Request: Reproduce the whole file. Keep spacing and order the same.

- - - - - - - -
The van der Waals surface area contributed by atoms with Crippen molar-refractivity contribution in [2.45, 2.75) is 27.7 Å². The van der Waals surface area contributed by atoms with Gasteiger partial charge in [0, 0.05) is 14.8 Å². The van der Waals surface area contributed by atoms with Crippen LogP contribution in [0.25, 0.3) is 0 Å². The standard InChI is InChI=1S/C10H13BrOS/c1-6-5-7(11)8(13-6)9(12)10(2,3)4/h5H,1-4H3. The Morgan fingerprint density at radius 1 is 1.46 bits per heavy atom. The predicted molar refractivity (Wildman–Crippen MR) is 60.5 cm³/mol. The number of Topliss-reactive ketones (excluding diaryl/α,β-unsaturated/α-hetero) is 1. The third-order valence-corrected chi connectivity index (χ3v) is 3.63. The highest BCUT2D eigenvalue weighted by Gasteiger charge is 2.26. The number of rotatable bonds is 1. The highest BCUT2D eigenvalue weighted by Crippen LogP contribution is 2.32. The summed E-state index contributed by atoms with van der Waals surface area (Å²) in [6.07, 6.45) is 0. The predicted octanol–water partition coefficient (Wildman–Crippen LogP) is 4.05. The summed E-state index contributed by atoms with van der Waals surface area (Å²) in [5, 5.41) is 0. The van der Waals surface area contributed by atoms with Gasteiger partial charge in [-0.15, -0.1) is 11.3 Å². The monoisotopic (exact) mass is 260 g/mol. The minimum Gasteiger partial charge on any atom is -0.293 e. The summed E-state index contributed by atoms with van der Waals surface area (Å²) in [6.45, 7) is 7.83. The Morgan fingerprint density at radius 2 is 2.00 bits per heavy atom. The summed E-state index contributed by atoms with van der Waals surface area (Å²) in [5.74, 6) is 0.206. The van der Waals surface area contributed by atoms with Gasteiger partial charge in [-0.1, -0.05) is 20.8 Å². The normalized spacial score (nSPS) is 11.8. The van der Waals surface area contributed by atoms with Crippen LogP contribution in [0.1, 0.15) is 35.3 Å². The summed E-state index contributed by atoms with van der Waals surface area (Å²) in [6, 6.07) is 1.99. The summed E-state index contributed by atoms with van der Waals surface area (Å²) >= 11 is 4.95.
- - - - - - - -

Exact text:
The van der Waals surface area contributed by atoms with Crippen molar-refractivity contribution in [2.45, 2.75) is 27.7 Å². The van der Waals surface area contributed by atoms with Gasteiger partial charge in [0, 0.05) is 14.8 Å². The van der Waals surface area contributed by atoms with Crippen LogP contribution in [0.25, 0.3) is 0 Å². The standard InChI is InChI=1S/C10H13BrOS/c1-6-5-7(11)8(13-6)9(12)10(2,3)4/h5H,1-4H3. The Morgan fingerprint density at radius 1 is 1.46 bits per heavy atom. The predicted molar refractivity (Wildman–Crippen MR) is 60.5 cm³/mol. The number of Topliss-reactive ketones (excluding diaryl/α,β-unsaturated/α-hetero) is 1. The third-order valence-corrected chi connectivity index (χ3v) is 3.63. The highest BCUT2D eigenvalue weighted by Gasteiger charge is 2.26. The number of rotatable bonds is 1. The highest BCUT2D eigenvalue weighted by Crippen LogP contribution is 2.32. The summed E-state index contributed by atoms with van der Waals surface area (Å²) in [6.07, 6.45) is 0. The predicted octanol–water partition coefficient (Wildman–Crippen LogP) is 4.05. The summed E-state index contributed by atoms with van der Waals surface area (Å²) in [5, 5.41) is 0. The van der Waals surface area contributed by atoms with Gasteiger partial charge in [-0.15, -0.1) is 11.3 Å². The monoisotopic (exact) mass is 260 g/mol. The minimum Gasteiger partial charge on any atom is -0.293 e. The summed E-state index contributed by atoms with van der Waals surface area (Å²) in [6.45, 7) is 7.83. The Morgan fingerprint density at radius 2 is 2.00 bits per heavy atom. The summed E-state index contributed by atoms with van der Waals surface area (Å²) in [5.74, 6) is 0.206. The van der Waals surface area contributed by atoms with Gasteiger partial charge in [-0.1, -0.05) is 20.8 Å². The normalized spacial score (nSPS) is 11.8. The van der Waals surface area contributed by atoms with Crippen LogP contribution in [0.1, 0.15) is 35.3 Å². The summed E-state index contributed by atoms with van der Waals surface area (Å²) in [6, 6.07) is 1.99. The summed E-state index contributed by atoms with van der Waals surface area (Å²) >= 11 is 4.95.